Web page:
Job Hunting

I have about six months left until I get my degree, and that is both incredibly exciting and incredibly terrifying.  The point of library school is, of course, to be able to get a job at the end of it, and these days the competition for that job is stiffer than ever - especially in the Boston area.  I'm a little more fortunate than a lot of my peers because I have more than a decade of professional experience under my belt, but that's no guarantee of anything. 

Luckily, the same class that gives me a dose of real world internship experience (LIS502) also gives students a crash course in resume, cover letter and interviewing dos and don'ts, then lets students discuss their own experiences. The discussions are really the meat of it, because we give each other encouragement and tips, everything from interesting job boards to tricks for combatting nervousness and professional dress (I have to admit that I am in my 30s and still can't walk in heels particularly well. It's an issue!).  We're all anxious about finding a job, and sometimes just knowing that you're not alone can be the most comforting thing.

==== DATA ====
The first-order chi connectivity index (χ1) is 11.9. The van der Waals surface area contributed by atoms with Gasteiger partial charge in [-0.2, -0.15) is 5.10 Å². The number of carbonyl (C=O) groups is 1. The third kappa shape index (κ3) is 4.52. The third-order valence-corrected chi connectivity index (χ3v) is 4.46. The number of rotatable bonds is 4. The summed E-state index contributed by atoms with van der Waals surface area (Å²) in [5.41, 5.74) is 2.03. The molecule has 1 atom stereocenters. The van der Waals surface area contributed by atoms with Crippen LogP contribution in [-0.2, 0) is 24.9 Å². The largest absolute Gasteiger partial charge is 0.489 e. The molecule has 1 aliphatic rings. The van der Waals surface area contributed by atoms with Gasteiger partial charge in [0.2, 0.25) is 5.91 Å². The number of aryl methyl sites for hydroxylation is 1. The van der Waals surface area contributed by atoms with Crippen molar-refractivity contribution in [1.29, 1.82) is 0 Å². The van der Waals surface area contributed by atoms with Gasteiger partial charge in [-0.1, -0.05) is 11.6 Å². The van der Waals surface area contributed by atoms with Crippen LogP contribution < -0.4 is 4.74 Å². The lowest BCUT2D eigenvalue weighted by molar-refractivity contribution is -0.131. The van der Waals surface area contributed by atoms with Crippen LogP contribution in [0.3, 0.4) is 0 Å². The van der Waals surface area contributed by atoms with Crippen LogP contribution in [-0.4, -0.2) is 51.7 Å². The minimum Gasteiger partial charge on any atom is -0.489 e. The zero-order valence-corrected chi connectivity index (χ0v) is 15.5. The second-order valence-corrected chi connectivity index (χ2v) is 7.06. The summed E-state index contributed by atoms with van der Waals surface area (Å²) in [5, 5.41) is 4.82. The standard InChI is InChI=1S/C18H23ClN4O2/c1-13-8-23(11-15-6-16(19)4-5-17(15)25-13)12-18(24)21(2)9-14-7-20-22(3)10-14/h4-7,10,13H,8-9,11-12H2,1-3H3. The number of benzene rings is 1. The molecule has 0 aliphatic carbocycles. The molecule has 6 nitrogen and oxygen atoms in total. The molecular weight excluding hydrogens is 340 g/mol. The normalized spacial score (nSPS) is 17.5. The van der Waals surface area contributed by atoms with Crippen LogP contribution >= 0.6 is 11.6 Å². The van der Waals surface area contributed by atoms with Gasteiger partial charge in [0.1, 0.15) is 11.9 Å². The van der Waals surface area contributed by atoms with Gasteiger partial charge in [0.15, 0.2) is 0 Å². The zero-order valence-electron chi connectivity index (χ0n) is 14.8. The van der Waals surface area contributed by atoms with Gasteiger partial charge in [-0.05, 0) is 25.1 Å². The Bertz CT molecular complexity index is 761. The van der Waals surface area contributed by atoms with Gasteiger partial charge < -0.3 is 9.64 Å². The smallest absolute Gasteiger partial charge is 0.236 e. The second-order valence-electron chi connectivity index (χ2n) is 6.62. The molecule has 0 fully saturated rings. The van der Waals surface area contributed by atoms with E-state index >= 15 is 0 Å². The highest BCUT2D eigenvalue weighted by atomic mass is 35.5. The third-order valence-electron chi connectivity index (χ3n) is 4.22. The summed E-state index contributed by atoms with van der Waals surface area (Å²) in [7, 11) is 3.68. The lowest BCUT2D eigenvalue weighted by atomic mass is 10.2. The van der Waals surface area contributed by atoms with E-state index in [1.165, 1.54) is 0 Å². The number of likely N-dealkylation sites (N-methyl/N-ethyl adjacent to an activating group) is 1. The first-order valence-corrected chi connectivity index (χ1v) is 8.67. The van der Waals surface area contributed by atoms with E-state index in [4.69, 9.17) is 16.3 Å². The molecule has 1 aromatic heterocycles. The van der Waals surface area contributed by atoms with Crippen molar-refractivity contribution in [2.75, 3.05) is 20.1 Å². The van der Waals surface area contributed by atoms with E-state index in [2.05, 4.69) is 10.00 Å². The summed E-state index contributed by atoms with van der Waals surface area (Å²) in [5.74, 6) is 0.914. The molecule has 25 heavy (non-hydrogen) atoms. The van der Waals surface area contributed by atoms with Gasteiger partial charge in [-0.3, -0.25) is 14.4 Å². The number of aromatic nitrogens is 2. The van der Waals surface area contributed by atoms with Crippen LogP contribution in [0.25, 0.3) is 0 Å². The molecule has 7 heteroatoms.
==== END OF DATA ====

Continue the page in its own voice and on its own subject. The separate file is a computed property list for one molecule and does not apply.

I'm also a little more fortunate than some of my classmates in that I don't have any strong ties to the Boston area, and am eager to look for jobs in other parts of the US and Canada, and even further afield than that.  I'm not even particularly picky about what kind of job I get.  The thing about library school is that you're exposed to a wealth of information that isn't going to all be relevant in the professional world at the same time.  I love coding and XML, and would be keen on doing something in digitization, but I also love working with teenagers and working in a municipal setting. These things aren't necessarily mutually exclusive, but... they kind of are.  I'm actually thrilled that I have a whole career in front of me to figure out which I like best.  

Jobs


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